Recipe of the Day: Jamaican Jerk Pork

Can you believe that we have been writing this blog for two years and have never given you a Jerk Pork recipe? You should lock us up and throw away the key for such an offence. Ironically, Jerk Pork is one of the best selling items in our restaurants and it is also the most popular Jerked food after Chicken. So how we could have committed such a crime is beyond me. Lol! But, we are finally here to make up for our misdeed with a tasty, mouthwatering, finger-licking Jerk Pork recipe. So get out your seasonings, your baking trays/grills, and your tender piece of Pork, and let’s cook!


2 cups coarsely chopped green onions
1/2 cup coarsely chopped onion
2 tablespoons white vinegar
1 tablespoon soy sauce
1 tablespoon vegetable oil
2 teaspoons salt
2 teaspoons fresh thyme
2 teaspoons brown sugar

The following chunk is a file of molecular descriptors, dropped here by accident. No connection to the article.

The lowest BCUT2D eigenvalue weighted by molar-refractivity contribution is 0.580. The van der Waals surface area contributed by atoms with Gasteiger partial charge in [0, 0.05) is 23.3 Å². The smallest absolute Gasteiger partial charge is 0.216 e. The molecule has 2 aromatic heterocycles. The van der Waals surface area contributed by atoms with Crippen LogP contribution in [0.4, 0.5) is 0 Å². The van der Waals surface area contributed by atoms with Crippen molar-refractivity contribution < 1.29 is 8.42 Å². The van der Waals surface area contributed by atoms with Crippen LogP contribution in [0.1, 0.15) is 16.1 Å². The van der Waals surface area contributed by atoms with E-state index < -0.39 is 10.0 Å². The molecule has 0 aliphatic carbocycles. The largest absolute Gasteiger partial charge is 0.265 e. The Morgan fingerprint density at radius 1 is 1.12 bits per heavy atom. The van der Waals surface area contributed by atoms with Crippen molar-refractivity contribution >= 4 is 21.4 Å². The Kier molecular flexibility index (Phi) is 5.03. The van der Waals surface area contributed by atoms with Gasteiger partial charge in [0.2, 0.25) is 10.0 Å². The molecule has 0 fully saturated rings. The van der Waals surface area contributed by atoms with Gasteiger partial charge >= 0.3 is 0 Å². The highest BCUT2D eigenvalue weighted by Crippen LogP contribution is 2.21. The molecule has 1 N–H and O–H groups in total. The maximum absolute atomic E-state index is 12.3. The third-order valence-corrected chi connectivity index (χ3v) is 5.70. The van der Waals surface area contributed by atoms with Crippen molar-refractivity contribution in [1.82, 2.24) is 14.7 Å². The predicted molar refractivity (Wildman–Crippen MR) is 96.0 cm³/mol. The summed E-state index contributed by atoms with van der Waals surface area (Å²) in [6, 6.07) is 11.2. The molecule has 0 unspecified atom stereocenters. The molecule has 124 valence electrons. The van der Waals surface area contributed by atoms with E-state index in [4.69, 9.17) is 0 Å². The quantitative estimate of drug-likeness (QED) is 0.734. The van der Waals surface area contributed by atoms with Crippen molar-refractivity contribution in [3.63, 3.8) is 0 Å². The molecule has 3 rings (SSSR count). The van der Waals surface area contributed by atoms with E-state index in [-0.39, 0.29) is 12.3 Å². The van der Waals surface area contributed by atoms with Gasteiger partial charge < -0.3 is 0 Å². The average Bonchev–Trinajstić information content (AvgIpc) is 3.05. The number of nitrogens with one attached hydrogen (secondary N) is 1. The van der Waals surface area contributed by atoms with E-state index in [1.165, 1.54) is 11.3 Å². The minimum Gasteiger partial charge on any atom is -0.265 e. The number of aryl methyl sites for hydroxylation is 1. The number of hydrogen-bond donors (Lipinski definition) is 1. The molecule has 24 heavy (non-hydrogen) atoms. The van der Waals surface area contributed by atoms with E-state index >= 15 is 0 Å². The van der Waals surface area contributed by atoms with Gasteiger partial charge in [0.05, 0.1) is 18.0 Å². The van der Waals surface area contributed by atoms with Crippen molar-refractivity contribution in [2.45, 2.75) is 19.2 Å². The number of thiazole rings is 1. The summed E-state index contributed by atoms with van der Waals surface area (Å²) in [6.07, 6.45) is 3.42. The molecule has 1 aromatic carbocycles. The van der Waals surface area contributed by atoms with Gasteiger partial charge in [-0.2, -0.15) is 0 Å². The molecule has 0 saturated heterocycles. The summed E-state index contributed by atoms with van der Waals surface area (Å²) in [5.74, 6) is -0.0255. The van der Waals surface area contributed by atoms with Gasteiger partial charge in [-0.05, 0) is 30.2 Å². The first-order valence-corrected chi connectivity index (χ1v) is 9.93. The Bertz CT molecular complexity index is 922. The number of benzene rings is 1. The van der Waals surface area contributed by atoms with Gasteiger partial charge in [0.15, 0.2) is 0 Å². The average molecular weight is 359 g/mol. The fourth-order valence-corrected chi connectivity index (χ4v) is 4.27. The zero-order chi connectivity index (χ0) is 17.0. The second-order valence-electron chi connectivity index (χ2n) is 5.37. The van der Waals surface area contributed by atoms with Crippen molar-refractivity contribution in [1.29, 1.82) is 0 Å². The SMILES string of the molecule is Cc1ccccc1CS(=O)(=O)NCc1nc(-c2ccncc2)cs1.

2 teaspoons chopped peeled fresh ginger
1 teaspoon ground allspice
1/4 teaspoon ground nutmeg
1/4 teaspoon black pepper
1/8 teaspoon ground cinnamon
2 garlic cloves, minced
1 to 4 Scotch bonnet or habanero peppers, seeded and chopped
1 (1 1/2-pound) pork shoulder, trimmed
Cooking spray

Jamaican Jerk Pork Directions

Place first 15 ingredients in a blender or food processor, and process until smooth.

Slice pork lengthwise, cutting to, but not through, other side. Open halves, laying each side flat. Slice each half lengthwise, cutting to, but not through, other side; open flat. Combine pork and green onion mixture in a dish or large zip-top plastic bag. Cover or seal; marinate in refrigerator 3 to 24 hours. Remove pork from dish or bag; discard remaining marinade.

Prepare grill.

Place pork on grill rack coated with cooking spray; grill 8 minutes on each side or until meat thermometer registers 160° (slightly pink).


Prepare oven

Place pork on baking tray coated with cookign spray; preheat oven to 350 degrees, place pork inside and let it bake for 1.5 hours or until tender and well done.


This fiery barbecue was invented by runaway slaves as a means of preserving meats without refrigeration. Here, we butterfly the pork shoulder to increase the surface area for the Scotch bonnet pepper marinade to penetrate.


What do you think about this recipe, have you ever had Jerk Pork before? Hail us up in the comments below.



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